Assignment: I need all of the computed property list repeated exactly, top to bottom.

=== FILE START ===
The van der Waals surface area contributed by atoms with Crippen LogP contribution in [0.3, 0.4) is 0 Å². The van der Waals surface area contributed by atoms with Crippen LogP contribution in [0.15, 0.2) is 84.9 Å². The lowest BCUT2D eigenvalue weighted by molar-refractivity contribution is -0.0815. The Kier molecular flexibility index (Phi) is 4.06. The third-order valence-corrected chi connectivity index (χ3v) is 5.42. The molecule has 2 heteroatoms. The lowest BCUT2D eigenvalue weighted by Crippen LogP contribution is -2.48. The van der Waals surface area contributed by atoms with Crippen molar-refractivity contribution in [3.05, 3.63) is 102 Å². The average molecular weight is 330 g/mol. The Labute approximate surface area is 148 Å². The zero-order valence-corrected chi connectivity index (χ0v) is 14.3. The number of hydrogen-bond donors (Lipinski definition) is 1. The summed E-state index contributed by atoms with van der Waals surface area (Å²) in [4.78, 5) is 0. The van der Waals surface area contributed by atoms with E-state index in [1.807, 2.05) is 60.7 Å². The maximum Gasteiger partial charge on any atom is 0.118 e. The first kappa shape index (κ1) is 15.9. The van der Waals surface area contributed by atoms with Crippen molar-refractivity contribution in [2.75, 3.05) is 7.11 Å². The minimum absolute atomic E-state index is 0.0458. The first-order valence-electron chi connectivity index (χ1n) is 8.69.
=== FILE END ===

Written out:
The van der Waals surface area contributed by atoms with Crippen LogP contribution in [0.3, 0.4) is 0 Å². The van der Waals surface area contributed by atoms with Crippen LogP contribution in [0.15, 0.2) is 84.9 Å². The lowest BCUT2D eigenvalue weighted by molar-refractivity contribution is -0.0815. The Kier molecular flexibility index (Phi) is 4.06. The third-order valence-corrected chi connectivity index (χ3v) is 5.42. The molecule has 2 heteroatoms. The lowest BCUT2D eigenvalue weighted by Crippen LogP contribution is -2.48. The van der Waals surface area contributed by atoms with Crippen molar-refractivity contribution in [3.05, 3.63) is 102 Å². The average molecular weight is 330 g/mol. The Labute approximate surface area is 148 Å². The zero-order valence-corrected chi connectivity index (χ0v) is 14.3. The number of hydrogen-bond donors (Lipinski definition) is 1. The summed E-state index contributed by atoms with van der Waals surface area (Å²) in [4.78, 5) is 0. The van der Waals surface area contributed by atoms with E-state index in [1.807, 2.05) is 60.7 Å². The maximum Gasteiger partial charge on any atom is 0.118 e. The first kappa shape index (κ1) is 15.9. The van der Waals surface area contributed by atoms with Crippen molar-refractivity contribution in [2.75, 3.05) is 7.11 Å². The minimum absolute atomic E-state index is 0.0458. The first-order valence-electron chi connectivity index (χ1n) is 8.69.